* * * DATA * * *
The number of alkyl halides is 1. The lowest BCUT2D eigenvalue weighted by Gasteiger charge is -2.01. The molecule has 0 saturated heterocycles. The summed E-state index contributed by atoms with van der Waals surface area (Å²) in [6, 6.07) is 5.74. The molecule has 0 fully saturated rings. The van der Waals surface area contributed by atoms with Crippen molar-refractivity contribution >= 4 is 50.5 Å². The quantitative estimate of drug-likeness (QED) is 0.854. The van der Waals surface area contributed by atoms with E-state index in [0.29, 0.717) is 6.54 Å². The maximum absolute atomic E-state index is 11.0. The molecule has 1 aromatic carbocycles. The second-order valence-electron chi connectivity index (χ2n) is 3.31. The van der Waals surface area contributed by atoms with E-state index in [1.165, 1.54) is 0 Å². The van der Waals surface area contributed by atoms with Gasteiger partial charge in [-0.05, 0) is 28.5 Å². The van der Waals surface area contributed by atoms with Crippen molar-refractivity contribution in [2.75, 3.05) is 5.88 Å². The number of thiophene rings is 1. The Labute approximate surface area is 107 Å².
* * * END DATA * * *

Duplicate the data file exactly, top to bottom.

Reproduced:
The number of alkyl halides is 1. The lowest BCUT2D eigenvalue weighted by Gasteiger charge is -2.01. The molecule has 0 saturated heterocycles. The summed E-state index contributed by atoms with van der Waals surface area (Å²) in [6, 6.07) is 5.74. The molecule has 0 fully saturated rings. The van der Waals surface area contributed by atoms with Crippen molar-refractivity contribution >= 4 is 50.5 Å². The quantitative estimate of drug-likeness (QED) is 0.854. The van der Waals surface area contributed by atoms with E-state index in [0.29, 0.717) is 6.54 Å². The maximum absolute atomic E-state index is 11.0. The molecule has 1 aromatic carbocycles. The second-order valence-electron chi connectivity index (χ2n) is 3.31. The van der Waals surface area contributed by atoms with E-state index in [1.165, 1.54) is 0 Å². The van der Waals surface area contributed by atoms with Gasteiger partial charge in [-0.05, 0) is 28.5 Å². The van der Waals surface area contributed by atoms with Crippen molar-refractivity contribution in [2.75, 3.05) is 5.88 Å². The number of thiophene rings is 1. The Labute approximate surface area is 107 Å².